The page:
But cartoons don’t have to be stereotypical. They often have been, but they don’t have to be.

Right now I’m dealing with the story in my mind growing more distant, and feeling more inconsequential, than I’m used to. I’m coming off of four days in a row of training at work, though (most of which was spent on-desk), which…makes it hard to get out of work-mode. I realize I have some anxiety about being the first (actually, now, second) point of contact for the public, but I’m getting more confidence around it. It’s also to the point where I don’t want to avoid the work, because I know that just makes it harder to engage again.

I guess it’s like fighting a phobia through exposure.

I also am finding…by giving this a chance, I’m also opening the possibility to convince myself that I like doing this. A lot of what I’m doing now is what I’ve been building up to over the last decade; what I’ve seen Librarians doing but have been forbidden to try (due to my job description). It’s not the end point, but it is nicer to be able to help people in many of the ways I couldn’t, over all those years.

Of course, it’s not as though my old work situation was perfect; but there are a lot of ways to approach work, and I haven’t found any of the various ones I’ve seen to be, “better,” yet. I’m talking here about workplace politics. It helps to be a bit agnostic about these, I’ve found. Although, granted, that’s probably (in itself) a position.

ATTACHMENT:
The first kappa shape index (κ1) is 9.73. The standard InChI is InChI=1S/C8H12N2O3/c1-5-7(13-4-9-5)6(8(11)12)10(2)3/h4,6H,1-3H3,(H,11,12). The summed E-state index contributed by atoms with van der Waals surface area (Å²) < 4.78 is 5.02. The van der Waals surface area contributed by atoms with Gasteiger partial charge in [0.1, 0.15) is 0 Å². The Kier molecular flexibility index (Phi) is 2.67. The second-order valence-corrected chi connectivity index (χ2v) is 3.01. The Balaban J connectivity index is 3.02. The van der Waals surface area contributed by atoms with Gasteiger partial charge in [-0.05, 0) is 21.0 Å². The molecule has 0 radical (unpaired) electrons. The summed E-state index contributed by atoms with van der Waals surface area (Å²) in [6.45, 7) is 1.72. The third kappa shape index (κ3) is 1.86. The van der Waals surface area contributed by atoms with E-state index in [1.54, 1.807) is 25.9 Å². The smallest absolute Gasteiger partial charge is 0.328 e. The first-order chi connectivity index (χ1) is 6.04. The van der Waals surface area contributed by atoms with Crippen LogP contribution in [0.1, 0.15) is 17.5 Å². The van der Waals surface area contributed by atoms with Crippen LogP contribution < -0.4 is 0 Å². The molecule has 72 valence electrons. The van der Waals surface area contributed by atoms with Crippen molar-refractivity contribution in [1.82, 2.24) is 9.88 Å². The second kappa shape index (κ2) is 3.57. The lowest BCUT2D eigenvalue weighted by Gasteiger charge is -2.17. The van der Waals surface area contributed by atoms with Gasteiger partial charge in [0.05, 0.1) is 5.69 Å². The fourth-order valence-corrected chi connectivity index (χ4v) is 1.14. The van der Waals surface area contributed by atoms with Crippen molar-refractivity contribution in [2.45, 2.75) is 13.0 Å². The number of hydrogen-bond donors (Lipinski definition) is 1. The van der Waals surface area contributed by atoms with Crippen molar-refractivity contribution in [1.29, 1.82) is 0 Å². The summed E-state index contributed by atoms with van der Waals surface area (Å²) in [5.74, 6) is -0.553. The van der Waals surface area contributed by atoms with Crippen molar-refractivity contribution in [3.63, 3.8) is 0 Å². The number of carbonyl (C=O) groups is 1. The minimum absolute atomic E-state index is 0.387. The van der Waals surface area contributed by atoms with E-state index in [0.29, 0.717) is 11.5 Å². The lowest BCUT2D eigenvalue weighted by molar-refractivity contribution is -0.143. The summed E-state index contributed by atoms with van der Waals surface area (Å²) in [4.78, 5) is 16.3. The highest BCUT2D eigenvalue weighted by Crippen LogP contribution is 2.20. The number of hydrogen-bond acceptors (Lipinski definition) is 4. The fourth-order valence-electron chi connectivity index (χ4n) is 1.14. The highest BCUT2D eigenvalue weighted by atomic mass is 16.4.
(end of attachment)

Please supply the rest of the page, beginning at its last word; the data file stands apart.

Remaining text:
Anyway…didn’t mean to get into work stuff, but today was my last day of training (as has yet been scheduled). I’m finding that this is a really great job if you love to read. My biggest deficit at this point is likely dealing with Reader’s Advisory, as I have my own interests, and haven’t read a novel cover-to-cover in quite a while.

I should try that again.

My thing right now is wondering how much of my time that’s going to take up, outside of work but for the purpose of work. Of course…if I became a novelist myself, which…I would think to be beyond my capabilities at the moment: it would also be good training for that.

The program I attended in Undergrad really only prepared us for short-story writing. Novels are reserved for the MFA. (At one time, it seemed distant.)